## Elements of Mechanical Drawing: The Use of Instruments, Theory of Projection and Its Application to Practice, and Numerous Problems Involving Both Theory and Practice |

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angle auxiliary axes axis base called changed circle coincide complete cone construct corner curve cutting plane cylinder describe arc desired determine diameter dimensions direction distance dividers divisions dotted double draw drawn edge elements ellipse employed equal equilateral extremity face figure follows frequently front view given height hexagon horizontal hyperbola illustrates indicated inscribe intersection isometric known length lower major axis manner means measured method minor axis move necessary object oblique Observe obtained parallel pencil perpendicular pitch plane of projection point of intersection portion position possible practice prism PROB problems projection pyramid radius removed represent representation revolved right line scale screw seen shade shown side view similar space spiral square Suppose surface tangent thread top view trace triangle upper vertex vertical

### Popular passages

Page 3 - AB, in contact with this edge, then reverse the triangle so that both edge and line may be free from shadow, and move the edge of the triangle toward the line. If they coincide, the angle is 90°. If they do not coincide, and the vertex of the angle formed by line and edge is at the top, as shown by A, the angle is greater than 90° by half the angle BAG. If the vertex of the angle is below, the angle is less than 90° by half the amount indicated. TEST OF 45° ANGLE. — If the 90° angle is known...

Page 53 - Having given the major and minor axes. From the extremity of the major axis, draw B6 parallel and equal to half the minor axis; divide it into any number of equal parts; in this case six. Divide BG into the same number of equal parts. Through points 1, 2, 3, etc., on B6, draw lines. to extremity C of the minor axis. From D, the other extremity of the minor axis, draw lines through 1, 2, 3, etc., on BG, intersecting the above lines in points which will lie on the required ellipse.

Page 112 - First, the distance across the flats or short diameter, commonly indicated by H, and equal to one and one-half times the diameter of the bolt plus one-eighth of an inch, second, the thickness of the head, which is equal to onehalf its short diameter, third, the thickness of the nut, which is equal to the diameter of the bolt.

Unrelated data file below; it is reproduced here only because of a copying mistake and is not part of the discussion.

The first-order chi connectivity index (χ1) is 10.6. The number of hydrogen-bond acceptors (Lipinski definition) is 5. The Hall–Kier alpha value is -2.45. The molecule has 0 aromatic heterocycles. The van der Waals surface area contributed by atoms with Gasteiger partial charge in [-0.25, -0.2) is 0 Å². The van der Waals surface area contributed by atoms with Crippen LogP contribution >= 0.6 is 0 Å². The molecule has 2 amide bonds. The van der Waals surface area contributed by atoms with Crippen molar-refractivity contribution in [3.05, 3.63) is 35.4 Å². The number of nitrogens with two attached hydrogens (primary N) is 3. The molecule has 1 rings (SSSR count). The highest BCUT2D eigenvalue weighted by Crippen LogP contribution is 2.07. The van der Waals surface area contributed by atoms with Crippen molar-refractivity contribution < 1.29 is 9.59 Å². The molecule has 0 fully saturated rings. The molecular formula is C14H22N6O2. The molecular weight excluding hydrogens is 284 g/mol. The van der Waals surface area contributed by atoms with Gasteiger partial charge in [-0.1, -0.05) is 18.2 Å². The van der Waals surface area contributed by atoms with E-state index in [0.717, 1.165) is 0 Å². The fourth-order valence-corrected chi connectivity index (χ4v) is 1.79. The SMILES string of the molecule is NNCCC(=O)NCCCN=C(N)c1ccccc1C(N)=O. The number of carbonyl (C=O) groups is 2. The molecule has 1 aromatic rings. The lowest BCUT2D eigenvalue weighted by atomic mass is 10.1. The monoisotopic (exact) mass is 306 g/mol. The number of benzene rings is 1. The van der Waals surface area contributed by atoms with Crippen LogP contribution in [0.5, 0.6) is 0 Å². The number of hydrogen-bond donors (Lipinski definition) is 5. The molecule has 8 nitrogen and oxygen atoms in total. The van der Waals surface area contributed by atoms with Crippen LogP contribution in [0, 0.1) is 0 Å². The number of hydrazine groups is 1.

Page 50 - ... ellipse is a curve generated by a point moving in a plane so that the sum of its distances from two fixed points in that plane is constant.

Page 22 - Heavy lines on the shade sides of objects should be used, except where they tend to thicken the work and obscure letters of reference. The light is always supposed to come from the upper left-hand corner at an angle of 45°.

Page 11 - ... against the shoulder of the socket, then adjust the needle-point so that its point is even with that of the pen. When once properly adjusted the needle-point should not be changed. The needle-point is usually made with a cone-point at one end and a fine shouldered-point at the other. The cone-point should never be used, as it makes too large a hole in the drawing paper.

Page 34 - With centers A and B, and any radius greater than one-half of AB, describe arcs 1 and 2. Through the points of intersection of these arcs draw a line. Its intersection with the given line AB, or the arc of the circle ACB, will determine the required points.

Page 77 - Fig. 128 the lines CD, CB and CG are called isometric axes, and lines parallel to them are known as isometric lines. Planes including isometric lines are known as isometric planes. It is evident that only isometric lines may be measured, since they alone are equally foreshortened. Thus the isometric of the diagonals of the squares, AC and DB, are, of unequal length, although in the original cube we know them to be equal.

Page 101 - This spiral is frequently called the equiangular spiral, from the fact that the angle between any radius vector and the tangent to the curve at its extremity is constant.

Page 76 - This differs from the preceding in that one face of the object is parallel to the plane of projection, and the projection is made by oblique lines instead of perpendiculars as in orthographic projection.